#30daybookchallenge Day 2: A book that you’ve read 3 times

For the Day 2 of the 30-day Book Challenge, the prompt is a book that you’ve read 3 times. And that book is Stargirl by Jerry Spenelli.

This is actually the first Spenelli book that I’ve read, making the author really close to my heart that i started collecting his works (which are mostly books I find in the children’s lit section of Booksales). I rated this with ★★★★ stars in Goodreads


I have already read Stargirl back in 2011 as an ebook. But when I spotted a really decent copy of the book at Booksale for only 70 pesos (and it almost looked new!), I decided to buy it and reread the book. When I first read it I hastily gave it a three-star rating, but now I realized that adding another star in my rating is more fitting for this wonderful book.

Self-named Stargirl exudes nonconformity amidst the sea of typicality at Mica High School. Students are practically the same and follow this unwritten convention on what comprises “normal”. But Stargirl is a free-spirited individual who doesn’t care about rules. She has a unique personality and childlike innocence that she didn’t even care when people are being rude to her when she was only showing them kindness.

The book was really an easy read which celebrates individuality. In order to be deemed as “cool”, we teenagers often try to fit in and blend with others. But really, why fit in when you could stand out? We always have our own differences, and it’s just a matter of embracing our individual eccentricities in order to discover our true selves.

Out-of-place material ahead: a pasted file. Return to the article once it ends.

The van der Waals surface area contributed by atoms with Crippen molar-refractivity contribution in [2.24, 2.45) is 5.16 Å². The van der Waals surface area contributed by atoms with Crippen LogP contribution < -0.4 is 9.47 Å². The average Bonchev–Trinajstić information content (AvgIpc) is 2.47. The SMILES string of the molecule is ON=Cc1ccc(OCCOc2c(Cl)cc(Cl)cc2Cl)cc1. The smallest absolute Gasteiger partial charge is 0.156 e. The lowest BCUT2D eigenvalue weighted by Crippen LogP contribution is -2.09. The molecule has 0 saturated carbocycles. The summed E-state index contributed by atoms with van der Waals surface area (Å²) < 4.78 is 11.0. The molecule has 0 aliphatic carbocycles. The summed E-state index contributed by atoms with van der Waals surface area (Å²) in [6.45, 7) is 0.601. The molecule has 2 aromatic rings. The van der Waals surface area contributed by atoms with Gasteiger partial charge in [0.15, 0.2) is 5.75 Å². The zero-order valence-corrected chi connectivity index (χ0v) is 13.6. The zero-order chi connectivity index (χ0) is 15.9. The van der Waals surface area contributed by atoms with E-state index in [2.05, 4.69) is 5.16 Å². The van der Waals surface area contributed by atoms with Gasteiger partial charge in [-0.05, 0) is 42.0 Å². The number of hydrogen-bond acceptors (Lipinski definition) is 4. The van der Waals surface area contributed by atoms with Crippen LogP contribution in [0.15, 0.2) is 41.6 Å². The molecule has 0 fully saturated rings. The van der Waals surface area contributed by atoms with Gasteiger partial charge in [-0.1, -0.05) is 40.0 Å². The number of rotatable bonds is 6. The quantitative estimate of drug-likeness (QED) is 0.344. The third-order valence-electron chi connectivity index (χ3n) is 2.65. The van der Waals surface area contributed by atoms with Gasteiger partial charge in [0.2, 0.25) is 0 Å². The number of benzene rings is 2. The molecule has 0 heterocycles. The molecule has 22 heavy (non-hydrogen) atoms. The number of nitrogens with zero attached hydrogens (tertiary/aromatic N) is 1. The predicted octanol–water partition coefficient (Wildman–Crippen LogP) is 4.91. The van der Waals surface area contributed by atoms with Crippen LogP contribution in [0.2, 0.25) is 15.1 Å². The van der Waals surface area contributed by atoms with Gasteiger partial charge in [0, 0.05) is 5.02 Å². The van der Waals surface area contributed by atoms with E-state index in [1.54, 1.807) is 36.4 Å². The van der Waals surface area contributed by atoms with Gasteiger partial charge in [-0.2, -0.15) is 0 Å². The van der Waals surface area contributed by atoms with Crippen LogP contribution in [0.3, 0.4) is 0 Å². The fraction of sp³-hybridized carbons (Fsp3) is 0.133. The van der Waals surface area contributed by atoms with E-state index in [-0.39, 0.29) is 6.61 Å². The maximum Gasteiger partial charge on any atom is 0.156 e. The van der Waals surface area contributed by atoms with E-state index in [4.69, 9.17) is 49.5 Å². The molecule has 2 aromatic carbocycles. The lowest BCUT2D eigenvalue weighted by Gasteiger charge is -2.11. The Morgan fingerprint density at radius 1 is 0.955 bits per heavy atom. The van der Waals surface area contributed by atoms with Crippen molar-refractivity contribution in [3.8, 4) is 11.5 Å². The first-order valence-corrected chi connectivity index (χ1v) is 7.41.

Loser by Jerry Spenelli

LoserLoser by Jerry Spinelli

Format: Mass Market Paperback, 218 pages
ISBN13: 9780060540746 | Published 2002 by HarperCollins
Read from August 24 to September 03, 2013
My rating: ★★★☆☆

This was my third book by Jerry Spenelli, the first ones were Stargirl and Love Stargirl. I had immediately liked the writer in the first two books; his writing style was simple, yet astonishly magical. Jerry Spenelli writes for children and juveniles, actually–his target audience are those in middle grade–yet teenagers, young adults, and adults could totally enjoy reading his books.

So Loser is basically about Donald Zinkoff, which is an exceptional and special kid. Since he was young, Zinkoff has already been showing signs that he is unique. He is unlike any other kid. He enjoys going to school, with the kind of excitement to compel him to go early to school. He enjoys learning and discovering things. He likes involving himself in wide array of activities. Zinkoff is like a ball of energy, and there is no way that he could be stopped in his conquest to explore the world.

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